Monthly Archives: March 2019

Angus Macallan: Gates of Stone (Review)

Angus Macallan's picture
Angus Macallan is a pseudonym for Angus Donald, a British fiction writer and former journalist who is now based just outside London. He was born in China and lived, worked, and studied in Asia for much of his early adult life. He was awarded a masters degree with honors in social anthropology by the University of Edinburgh, partly based on his fieldwork in Indonesia, which led to a dissertation: “Magic, Sorcery and Society.” He also worked as a journalist in Hong Kong, India, Pakistan, and Afghanistan.

book cover of Gates of Stone

 

In a world of blood and magic, a powerful epic fantasy begins…

AN EMPEROR’S DAUGHTER WHO WILL NOT BE DENIED
Just before her sixteenth birthday, Princess Katerina is refused her rightful place as heir to the Empire of the Ice-Bear – solely because of her sex. Determined to regain her inheritance, she murders the foreign lord she’s been ordered to marry and embarks on a perilous voyage to the lush, tropical islands of the Laut Besar in search of the vast wealth and power she needs to claim the Empire for herself.

A PRINCE FORCED TO TAKE A STAND
On a small island kingdom, Prince Arjun’s idyllic life is shattered when a malignant sorcerer invades, slaughters his people and steals the sacred sword of Jun’s ancestors. With his royal father dead and his palace in ruins, Jun reluctantly tracks the sorcerer and the magical blade far across the pirate-infested waters of the Laut Besar.

A SORCERER SEEKING TO DESTROY THE WORLD
Long ago the powerful relics known as the Seven Keys were used to safely lock away the terrifying evils of the Seven Hells. With Jun’s ancient sword in his grasp, the sorcerer Mangku has claimed the first Key, and begun his mission to unleash catastrophe upon the land.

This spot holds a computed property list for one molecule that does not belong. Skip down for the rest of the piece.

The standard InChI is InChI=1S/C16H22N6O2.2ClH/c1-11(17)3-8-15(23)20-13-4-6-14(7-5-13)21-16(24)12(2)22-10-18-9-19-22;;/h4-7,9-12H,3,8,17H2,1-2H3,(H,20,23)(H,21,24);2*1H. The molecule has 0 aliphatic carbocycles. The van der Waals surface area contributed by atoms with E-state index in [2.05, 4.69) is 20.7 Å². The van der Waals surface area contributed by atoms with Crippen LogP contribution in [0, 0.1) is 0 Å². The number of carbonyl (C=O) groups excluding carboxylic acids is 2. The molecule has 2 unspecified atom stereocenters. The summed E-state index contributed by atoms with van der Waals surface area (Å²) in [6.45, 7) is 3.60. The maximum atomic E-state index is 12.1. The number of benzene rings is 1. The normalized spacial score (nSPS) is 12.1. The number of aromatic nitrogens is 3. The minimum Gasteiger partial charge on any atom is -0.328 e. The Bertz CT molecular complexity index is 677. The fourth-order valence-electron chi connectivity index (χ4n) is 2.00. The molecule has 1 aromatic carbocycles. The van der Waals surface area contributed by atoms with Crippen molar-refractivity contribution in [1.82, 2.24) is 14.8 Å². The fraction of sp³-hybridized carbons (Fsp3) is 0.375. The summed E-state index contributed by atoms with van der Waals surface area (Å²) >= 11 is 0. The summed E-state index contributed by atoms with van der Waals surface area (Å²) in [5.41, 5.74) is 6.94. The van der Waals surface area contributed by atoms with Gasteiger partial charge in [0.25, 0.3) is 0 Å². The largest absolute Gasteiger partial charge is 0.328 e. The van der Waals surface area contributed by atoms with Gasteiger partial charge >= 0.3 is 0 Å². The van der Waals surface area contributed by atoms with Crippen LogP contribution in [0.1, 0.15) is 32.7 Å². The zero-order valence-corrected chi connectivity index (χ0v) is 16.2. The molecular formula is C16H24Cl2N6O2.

As the destinies of these three entwine in the lawless islands of the Laut Besar, the fate of humanity hangs in the balance. For if the sorcerer cannot be stopped, the world itself will be unmade…

Review

I’m a fan of Angus Donalds historical fiction books and have been since i got my hands on Outlaw (blimey 10 years ago),  i used to worry when writers jumped genres, but these days there are many authors who are making that Jump from historical Fiction into Fantasy, and it makes sense because for years i have thought that the two genres are very closely linked. History is so much guess work when it comes to motives, intent and fine detail, yes there are huge amounts of research in there, but as soon as you remove from the historical text, well its basically fantasy. Life isn’t any easier for the fantasy writer, much of what they do is still based on weapons facts and tactics etc… and then add in they have to invent, not research, invent magic systems, landscape, culture, people names, language and so much more…. i’m  not sure which is the harder discipline… anyway i digress.